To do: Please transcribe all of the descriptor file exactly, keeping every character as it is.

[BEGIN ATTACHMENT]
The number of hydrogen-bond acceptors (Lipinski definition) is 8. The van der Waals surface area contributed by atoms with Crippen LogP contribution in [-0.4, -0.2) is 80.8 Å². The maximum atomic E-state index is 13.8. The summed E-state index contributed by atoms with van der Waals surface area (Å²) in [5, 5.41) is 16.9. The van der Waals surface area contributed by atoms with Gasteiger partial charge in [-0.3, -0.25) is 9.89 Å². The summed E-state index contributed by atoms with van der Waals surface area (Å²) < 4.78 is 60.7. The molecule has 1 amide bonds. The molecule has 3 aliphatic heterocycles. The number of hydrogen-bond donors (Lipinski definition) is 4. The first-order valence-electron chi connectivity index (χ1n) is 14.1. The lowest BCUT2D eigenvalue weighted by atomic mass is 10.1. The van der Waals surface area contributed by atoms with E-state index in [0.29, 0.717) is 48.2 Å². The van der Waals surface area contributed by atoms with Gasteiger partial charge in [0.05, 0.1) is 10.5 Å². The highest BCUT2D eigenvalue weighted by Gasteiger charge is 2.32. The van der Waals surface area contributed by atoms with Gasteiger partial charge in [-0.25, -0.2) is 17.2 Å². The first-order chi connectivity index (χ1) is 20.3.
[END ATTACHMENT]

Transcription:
The number of hydrogen-bond acceptors (Lipinski definition) is 8. The van der Waals surface area contributed by atoms with Crippen LogP contribution in [-0.4, -0.2) is 80.8 Å². The maximum atomic E-state index is 13.8. The summed E-state index contributed by atoms with van der Waals surface area (Å²) in [5, 5.41) is 16.9. The van der Waals surface area contributed by atoms with Gasteiger partial charge in [-0.3, -0.25) is 9.89 Å². The summed E-state index contributed by atoms with van der Waals surface area (Å²) < 4.78 is 60.7. The molecule has 1 amide bonds. The molecule has 3 aliphatic heterocycles. The number of hydrogen-bond donors (Lipinski definition) is 4. The first-order valence-electron chi connectivity index (χ1n) is 14.1. The lowest BCUT2D eigenvalue weighted by atomic mass is 10.1. The van der Waals surface area contributed by atoms with E-state index in [0.29, 0.717) is 48.2 Å². The van der Waals surface area contributed by atoms with Gasteiger partial charge in [0.05, 0.1) is 10.5 Å². The highest BCUT2D eigenvalue weighted by Gasteiger charge is 2.32. The van der Waals surface area contributed by atoms with Gasteiger partial charge in [-0.25, -0.2) is 17.2 Å². The first-order chi connectivity index (χ1) is 20.3.